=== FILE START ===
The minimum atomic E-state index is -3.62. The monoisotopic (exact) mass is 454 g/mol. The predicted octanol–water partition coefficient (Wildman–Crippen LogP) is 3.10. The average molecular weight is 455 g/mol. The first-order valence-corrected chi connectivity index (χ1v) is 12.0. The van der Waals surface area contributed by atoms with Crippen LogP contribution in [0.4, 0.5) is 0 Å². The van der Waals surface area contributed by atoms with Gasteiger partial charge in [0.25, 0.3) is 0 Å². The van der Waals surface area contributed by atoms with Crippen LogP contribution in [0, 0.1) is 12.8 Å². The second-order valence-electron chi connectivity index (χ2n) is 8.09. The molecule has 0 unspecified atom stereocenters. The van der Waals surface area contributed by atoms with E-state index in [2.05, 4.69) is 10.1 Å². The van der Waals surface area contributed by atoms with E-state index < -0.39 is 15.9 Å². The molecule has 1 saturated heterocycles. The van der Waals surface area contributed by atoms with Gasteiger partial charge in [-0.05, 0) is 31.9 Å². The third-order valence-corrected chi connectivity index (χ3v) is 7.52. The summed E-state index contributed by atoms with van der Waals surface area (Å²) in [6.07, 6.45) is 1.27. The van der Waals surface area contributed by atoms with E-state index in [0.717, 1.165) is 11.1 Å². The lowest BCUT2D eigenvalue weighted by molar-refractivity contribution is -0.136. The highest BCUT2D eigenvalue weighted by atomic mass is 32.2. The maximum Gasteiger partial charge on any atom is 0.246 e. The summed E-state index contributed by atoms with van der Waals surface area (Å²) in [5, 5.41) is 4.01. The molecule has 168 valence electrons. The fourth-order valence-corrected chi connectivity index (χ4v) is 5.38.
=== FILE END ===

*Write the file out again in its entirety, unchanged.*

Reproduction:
The minimum atomic E-state index is -3.62. The monoisotopic (exact) mass is 454 g/mol. The predicted octanol–water partition coefficient (Wildman–Crippen LogP) is 3.10. The average molecular weight is 455 g/mol. The first-order valence-corrected chi connectivity index (χ1v) is 12.0. The van der Waals surface area contributed by atoms with Crippen LogP contribution in [0.4, 0.5) is 0 Å². The van der Waals surface area contributed by atoms with Gasteiger partial charge in [0.25, 0.3) is 0 Å². The van der Waals surface area contributed by atoms with Crippen LogP contribution in [0, 0.1) is 12.8 Å². The second-order valence-electron chi connectivity index (χ2n) is 8.09. The molecule has 0 unspecified atom stereocenters. The van der Waals surface area contributed by atoms with E-state index in [2.05, 4.69) is 10.1 Å². The van der Waals surface area contributed by atoms with E-state index < -0.39 is 15.9 Å². The molecule has 1 saturated heterocycles. The van der Waals surface area contributed by atoms with Gasteiger partial charge in [-0.05, 0) is 31.9 Å². The third-order valence-corrected chi connectivity index (χ3v) is 7.52. The summed E-state index contributed by atoms with van der Waals surface area (Å²) in [6.07, 6.45) is 1.27. The van der Waals surface area contributed by atoms with E-state index in [0.717, 1.165) is 11.1 Å². The lowest BCUT2D eigenvalue weighted by molar-refractivity contribution is -0.136. The highest BCUT2D eigenvalue weighted by atomic mass is 32.2. The maximum Gasteiger partial charge on any atom is 0.246 e. The summed E-state index contributed by atoms with van der Waals surface area (Å²) in [5, 5.41) is 4.01. The molecule has 168 valence electrons. The fourth-order valence-corrected chi connectivity index (χ4v) is 5.38.